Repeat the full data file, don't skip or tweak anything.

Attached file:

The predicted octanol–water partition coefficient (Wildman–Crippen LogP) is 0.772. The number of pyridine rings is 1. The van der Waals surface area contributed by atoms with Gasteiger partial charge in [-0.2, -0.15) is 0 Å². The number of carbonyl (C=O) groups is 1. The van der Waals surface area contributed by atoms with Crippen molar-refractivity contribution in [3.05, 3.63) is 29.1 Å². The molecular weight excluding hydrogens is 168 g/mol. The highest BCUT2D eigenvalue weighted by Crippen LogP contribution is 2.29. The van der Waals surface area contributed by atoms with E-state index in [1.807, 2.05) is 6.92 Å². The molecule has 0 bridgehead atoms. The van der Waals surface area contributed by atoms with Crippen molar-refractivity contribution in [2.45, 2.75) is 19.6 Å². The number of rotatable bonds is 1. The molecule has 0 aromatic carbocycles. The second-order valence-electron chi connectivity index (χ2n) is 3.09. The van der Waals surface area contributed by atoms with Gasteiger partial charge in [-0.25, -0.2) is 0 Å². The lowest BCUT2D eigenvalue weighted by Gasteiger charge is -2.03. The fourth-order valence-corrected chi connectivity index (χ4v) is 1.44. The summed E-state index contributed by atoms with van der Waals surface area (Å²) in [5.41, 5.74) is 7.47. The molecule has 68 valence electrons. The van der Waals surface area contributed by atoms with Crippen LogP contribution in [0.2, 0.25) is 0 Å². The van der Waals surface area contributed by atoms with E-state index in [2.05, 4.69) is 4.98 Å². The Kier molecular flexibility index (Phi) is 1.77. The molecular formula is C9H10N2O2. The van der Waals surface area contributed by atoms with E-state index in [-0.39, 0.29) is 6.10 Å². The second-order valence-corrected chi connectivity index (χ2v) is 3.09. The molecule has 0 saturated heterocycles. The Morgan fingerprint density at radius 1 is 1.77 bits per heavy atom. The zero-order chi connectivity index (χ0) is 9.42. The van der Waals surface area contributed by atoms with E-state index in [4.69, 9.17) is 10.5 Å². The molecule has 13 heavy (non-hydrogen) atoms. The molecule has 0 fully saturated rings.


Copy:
The predicted octanol–water partition coefficient (Wildman–Crippen LogP) is 0.772. The number of pyridine rings is 1. The van der Waals surface area contributed by atoms with Gasteiger partial charge in [-0.2, -0.15) is 0 Å². The number of carbonyl (C=O) groups is 1. The van der Waals surface area contributed by atoms with Crippen molar-refractivity contribution in [3.05, 3.63) is 29.1 Å². The molecular weight excluding hydrogens is 168 g/mol. The highest BCUT2D eigenvalue weighted by Crippen LogP contribution is 2.29. The van der Waals surface area contributed by atoms with E-state index in [1.807, 2.05) is 6.92 Å². The molecule has 0 bridgehead atoms. The van der Waals surface area contributed by atoms with Crippen molar-refractivity contribution in [2.45, 2.75) is 19.6 Å². The number of rotatable bonds is 1. The molecule has 0 aromatic carbocycles. The second-order valence-electron chi connectivity index (χ2n) is 3.09. The van der Waals surface area contributed by atoms with Gasteiger partial charge in [-0.25, -0.2) is 0 Å². The lowest BCUT2D eigenvalue weighted by Gasteiger charge is -2.03. The fourth-order valence-corrected chi connectivity index (χ4v) is 1.44. The summed E-state index contributed by atoms with van der Waals surface area (Å²) in [5.41, 5.74) is 7.47. The molecule has 68 valence electrons. The van der Waals surface area contributed by atoms with Crippen LogP contribution in [0.2, 0.25) is 0 Å². The van der Waals surface area contributed by atoms with E-state index in [2.05, 4.69) is 4.98 Å². The Kier molecular flexibility index (Phi) is 1.77. The molecular formula is C9H10N2O2. The van der Waals surface area contributed by atoms with E-state index in [-0.39, 0.29) is 6.10 Å². The second-order valence-corrected chi connectivity index (χ2v) is 3.09. The molecule has 0 saturated heterocycles. The Morgan fingerprint density at radius 1 is 1.77 bits per heavy atom. The zero-order chi connectivity index (χ0) is 9.42. The van der Waals surface area contributed by atoms with E-state index in [4.69, 9.17) is 10.5 Å². The molecule has 13 heavy (non-hydrogen) atoms. The molecule has 0 fully saturated rings.